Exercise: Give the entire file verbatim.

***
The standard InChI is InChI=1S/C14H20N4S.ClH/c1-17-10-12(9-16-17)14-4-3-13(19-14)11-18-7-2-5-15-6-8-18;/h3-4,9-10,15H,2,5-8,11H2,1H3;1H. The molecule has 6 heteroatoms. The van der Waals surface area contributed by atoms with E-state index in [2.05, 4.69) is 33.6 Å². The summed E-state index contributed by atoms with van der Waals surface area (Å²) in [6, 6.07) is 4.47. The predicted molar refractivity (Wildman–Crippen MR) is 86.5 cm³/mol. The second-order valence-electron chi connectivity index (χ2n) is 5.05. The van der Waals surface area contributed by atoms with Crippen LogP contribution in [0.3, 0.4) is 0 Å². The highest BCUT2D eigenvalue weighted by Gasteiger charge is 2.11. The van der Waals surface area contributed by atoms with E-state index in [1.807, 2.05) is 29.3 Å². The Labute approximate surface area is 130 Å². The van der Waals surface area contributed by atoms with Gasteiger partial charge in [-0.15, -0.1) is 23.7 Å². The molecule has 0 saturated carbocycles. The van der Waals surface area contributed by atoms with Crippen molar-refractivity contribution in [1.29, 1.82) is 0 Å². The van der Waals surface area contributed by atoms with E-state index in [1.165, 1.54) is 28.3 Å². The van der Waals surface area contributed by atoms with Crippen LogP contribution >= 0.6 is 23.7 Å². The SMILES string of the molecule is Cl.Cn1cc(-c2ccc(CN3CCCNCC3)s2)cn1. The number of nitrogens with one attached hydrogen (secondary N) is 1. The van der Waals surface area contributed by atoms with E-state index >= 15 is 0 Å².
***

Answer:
The standard InChI is InChI=1S/C14H20N4S.ClH/c1-17-10-12(9-16-17)14-4-3-13(19-14)11-18-7-2-5-15-6-8-18;/h3-4,9-10,15H,2,5-8,11H2,1H3;1H. The molecule has 6 heteroatoms. The van der Waals surface area contributed by atoms with E-state index in [2.05, 4.69) is 33.6 Å². The summed E-state index contributed by atoms with van der Waals surface area (Å²) in [6, 6.07) is 4.47. The predicted molar refractivity (Wildman–Crippen MR) is 86.5 cm³/mol. The second-order valence-electron chi connectivity index (χ2n) is 5.05. The van der Waals surface area contributed by atoms with Crippen LogP contribution in [0.3, 0.4) is 0 Å². The highest BCUT2D eigenvalue weighted by Gasteiger charge is 2.11. The van der Waals surface area contributed by atoms with E-state index in [1.807, 2.05) is 29.3 Å². The Labute approximate surface area is 130 Å². The van der Waals surface area contributed by atoms with Gasteiger partial charge in [-0.15, -0.1) is 23.7 Å². The molecule has 0 saturated carbocycles. The van der Waals surface area contributed by atoms with Crippen molar-refractivity contribution in [1.29, 1.82) is 0 Å². The van der Waals surface area contributed by atoms with E-state index in [1.165, 1.54) is 28.3 Å². The van der Waals surface area contributed by atoms with Crippen LogP contribution >= 0.6 is 23.7 Å². The SMILES string of the molecule is Cl.Cn1cc(-c2ccc(CN3CCCNCC3)s2)cn1. The number of nitrogens with one attached hydrogen (secondary N) is 1. The van der Waals surface area contributed by atoms with E-state index >= 15 is 0 Å².